In “Cloverfield” the whole film became an affirmation of undying love in the face of the apocalyptic destruction of the world. “The Mist” perfectly encapsulated the sense of human helplessness and isolation in the face of something both incomprehensible and, from a human perspective, totally evil. At first “Skyline” seems to be trying to evoke similar feelings – the shots of the mother-ship silently hovering like a giant space whale are both sinister and awe inspiring -- but then realises that its weak characterisation means it isn’t up to the job and, about two-thirds of the way through, decides to become a comic-book knock-about instead. The visual effects are fantastic but overpower everything else in the end; the soundtrack frequently resorts to middle-of-the-road rock music overlay and the cast are mostly all beautiful, gym-toned and rich. By the time we get the massive, spectacular Star Wars-style battle between auto-pilot planes sent in by the army and the alien kamikaze drones, the film has abandoned any sense of real-world drama, especially when the mother ship is blown up in a thermo-nuclear explosion (and no, this isn’t giving the end away) right outside the protagonists’ window, and instead of being instantly melted and vaporised they merely impassively look at it as though they’re watching the whole thing on TV! There’s a big showdown on the roof later on, in which Jarrod demonstrates his love for his woman, but it’s pitched at such a hysterical level of unreality that one fails to feel anything as we watch the duo dodging shrapnel from the multiple dogfights occurring all around them with ease. That’s not to say that the film doesn’t attempt a daringly downbeat ending (although not that original in the light of “Cloverfield” and “The Mist”) but they even bugger that up to a certain extent with an absurd coda, clearly preparing the viewer for a sequel that promises to be an entirely different sort of film from the one we at least thought we were getting with “Skyline”.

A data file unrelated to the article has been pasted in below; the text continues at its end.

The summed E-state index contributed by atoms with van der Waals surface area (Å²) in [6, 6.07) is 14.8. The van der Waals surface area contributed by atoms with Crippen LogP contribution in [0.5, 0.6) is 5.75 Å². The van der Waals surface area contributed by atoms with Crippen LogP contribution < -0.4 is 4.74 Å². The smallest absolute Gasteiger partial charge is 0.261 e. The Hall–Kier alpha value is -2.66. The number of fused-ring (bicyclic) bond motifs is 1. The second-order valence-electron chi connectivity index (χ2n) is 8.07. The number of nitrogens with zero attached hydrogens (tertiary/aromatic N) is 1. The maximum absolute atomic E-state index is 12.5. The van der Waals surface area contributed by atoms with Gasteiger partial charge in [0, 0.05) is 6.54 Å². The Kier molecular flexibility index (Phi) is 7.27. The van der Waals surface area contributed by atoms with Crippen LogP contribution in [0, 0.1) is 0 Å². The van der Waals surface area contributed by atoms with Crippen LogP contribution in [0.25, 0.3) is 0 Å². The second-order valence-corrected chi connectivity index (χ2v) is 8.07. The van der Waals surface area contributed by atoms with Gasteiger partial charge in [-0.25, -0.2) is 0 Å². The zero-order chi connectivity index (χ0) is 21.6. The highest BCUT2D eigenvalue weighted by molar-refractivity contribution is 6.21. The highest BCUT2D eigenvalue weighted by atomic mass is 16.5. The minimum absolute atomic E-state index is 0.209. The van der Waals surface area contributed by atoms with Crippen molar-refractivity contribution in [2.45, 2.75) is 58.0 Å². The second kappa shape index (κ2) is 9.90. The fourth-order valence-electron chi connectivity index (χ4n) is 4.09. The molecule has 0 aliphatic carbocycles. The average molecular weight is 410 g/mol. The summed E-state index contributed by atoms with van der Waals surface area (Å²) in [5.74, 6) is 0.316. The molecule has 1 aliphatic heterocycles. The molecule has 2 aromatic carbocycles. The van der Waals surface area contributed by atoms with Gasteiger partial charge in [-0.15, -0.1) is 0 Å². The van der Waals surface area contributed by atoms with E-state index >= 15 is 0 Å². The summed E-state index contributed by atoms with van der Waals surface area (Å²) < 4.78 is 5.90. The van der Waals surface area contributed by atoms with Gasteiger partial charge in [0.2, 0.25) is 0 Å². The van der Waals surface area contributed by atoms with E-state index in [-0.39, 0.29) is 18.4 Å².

On both of the commentaries that are included on the DVD or Blu-ray versions released by Momentum Pictures, we’re told that this film is actually a prequel to the next movie, rather than the intended follow-up being a sequel to this one. One gets the feeling, though, that that’s merely a post-rationalisation for a film that simply loses track of its original aims and settles for wowing us instead with flashy CGI bluster and lots of comic book imagery – the one area in which the directors know they’re on assured ground – rather than developing a story with an truthful emotional core and characters we can really care about, instead of ones constructed from a collection of movie clichés.
“Skyline” isn’t a bad film. It isn’t in any way poorly made or badly acted. It is simply just another film, of a certain type we’ve seen countless times before about the end of the world – in which you end up not really caring about the implications of that mind-blowing fact at all, and simply look forward to the next cool effect -- like the monster tentacle pulling down a helicopter, or an expensive car being crushed by a towering, dinosaur-like tanker alien. If that’s all you’re after, then you’ll probably be entertained by this film, but it is unlikely to linger long in your mind afterwards.
The UK DVD from Momentum features two commentaries – one by directors Colin and Greg Strause and the other by co-writer/producer Liam O’Donnell and co-writer/second unit director Joshua Cordes. Both concentrate on the participant’s individual areas of expertise and are informative enough about the work that went into the making of the movie, which was shot on digital video rather than 35mm film. It shows how much the technology has moved on that you’d be really hard pressed to notice the difference. The disc also features deleted, extended and alternate scenes, all with optional commentary, plus the pre-visualization computer animation for two of the film’s big effects set-pieces; and finally, teaser and theatrical trailers (unusually, also with a commentary option) are here as well. You can also download a free digital copy of the movie once you purchase either the DVD or Blu-ray versions.